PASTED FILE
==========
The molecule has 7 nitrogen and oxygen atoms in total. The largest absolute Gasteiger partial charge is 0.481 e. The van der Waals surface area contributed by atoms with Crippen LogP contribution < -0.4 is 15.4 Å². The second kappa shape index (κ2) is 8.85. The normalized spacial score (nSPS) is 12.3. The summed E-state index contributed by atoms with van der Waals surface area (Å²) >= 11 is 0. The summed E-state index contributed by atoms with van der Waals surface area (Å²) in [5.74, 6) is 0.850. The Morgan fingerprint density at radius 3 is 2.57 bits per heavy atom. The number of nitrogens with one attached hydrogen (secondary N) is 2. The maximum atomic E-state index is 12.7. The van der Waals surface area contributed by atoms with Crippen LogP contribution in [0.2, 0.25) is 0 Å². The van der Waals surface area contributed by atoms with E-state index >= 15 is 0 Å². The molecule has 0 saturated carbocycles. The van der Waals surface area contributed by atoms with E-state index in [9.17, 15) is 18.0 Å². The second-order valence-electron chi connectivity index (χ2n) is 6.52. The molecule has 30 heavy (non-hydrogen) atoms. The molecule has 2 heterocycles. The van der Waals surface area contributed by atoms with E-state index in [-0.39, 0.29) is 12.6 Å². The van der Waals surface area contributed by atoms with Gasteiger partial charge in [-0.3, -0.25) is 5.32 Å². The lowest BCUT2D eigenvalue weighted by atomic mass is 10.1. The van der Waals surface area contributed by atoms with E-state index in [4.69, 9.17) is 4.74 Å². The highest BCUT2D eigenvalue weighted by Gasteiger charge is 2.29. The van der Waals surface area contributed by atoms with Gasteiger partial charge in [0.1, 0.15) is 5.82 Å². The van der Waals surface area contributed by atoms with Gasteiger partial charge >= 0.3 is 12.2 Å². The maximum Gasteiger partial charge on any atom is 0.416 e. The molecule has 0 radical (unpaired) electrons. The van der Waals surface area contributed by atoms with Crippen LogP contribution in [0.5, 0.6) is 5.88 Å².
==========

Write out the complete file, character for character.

The molecule has 7 nitrogen and oxygen atoms in total. The largest absolute Gasteiger partial charge is 0.481 e. The van der Waals surface area contributed by atoms with Crippen LogP contribution < -0.4 is 15.4 Å². The second kappa shape index (κ2) is 8.85. The normalized spacial score (nSPS) is 12.3. The summed E-state index contributed by atoms with van der Waals surface area (Å²) >= 11 is 0. The summed E-state index contributed by atoms with van der Waals surface area (Å²) in [5.74, 6) is 0.850. The Morgan fingerprint density at radius 3 is 2.57 bits per heavy atom. The number of nitrogens with one attached hydrogen (secondary N) is 2. The maximum atomic E-state index is 12.7. The van der Waals surface area contributed by atoms with Crippen LogP contribution in [0.2, 0.25) is 0 Å². The van der Waals surface area contributed by atoms with E-state index >= 15 is 0 Å². The molecule has 0 saturated carbocycles. The van der Waals surface area contributed by atoms with E-state index in [9.17, 15) is 18.0 Å². The second-order valence-electron chi connectivity index (χ2n) is 6.52. The molecule has 30 heavy (non-hydrogen) atoms. The molecule has 2 heterocycles. The van der Waals surface area contributed by atoms with E-state index in [-0.39, 0.29) is 12.6 Å². The van der Waals surface area contributed by atoms with Gasteiger partial charge in [-0.3, -0.25) is 5.32 Å². The lowest BCUT2D eigenvalue weighted by atomic mass is 10.1. The van der Waals surface area contributed by atoms with E-state index in [4.69, 9.17) is 4.74 Å². The highest BCUT2D eigenvalue weighted by Gasteiger charge is 2.29. The van der Waals surface area contributed by atoms with Gasteiger partial charge in [0.1, 0.15) is 5.82 Å². The van der Waals surface area contributed by atoms with Gasteiger partial charge >= 0.3 is 12.2 Å². The maximum Gasteiger partial charge on any atom is 0.416 e. The molecule has 0 radical (unpaired) electrons. The van der Waals surface area contributed by atoms with Crippen LogP contribution in [0.5, 0.6) is 5.88 Å².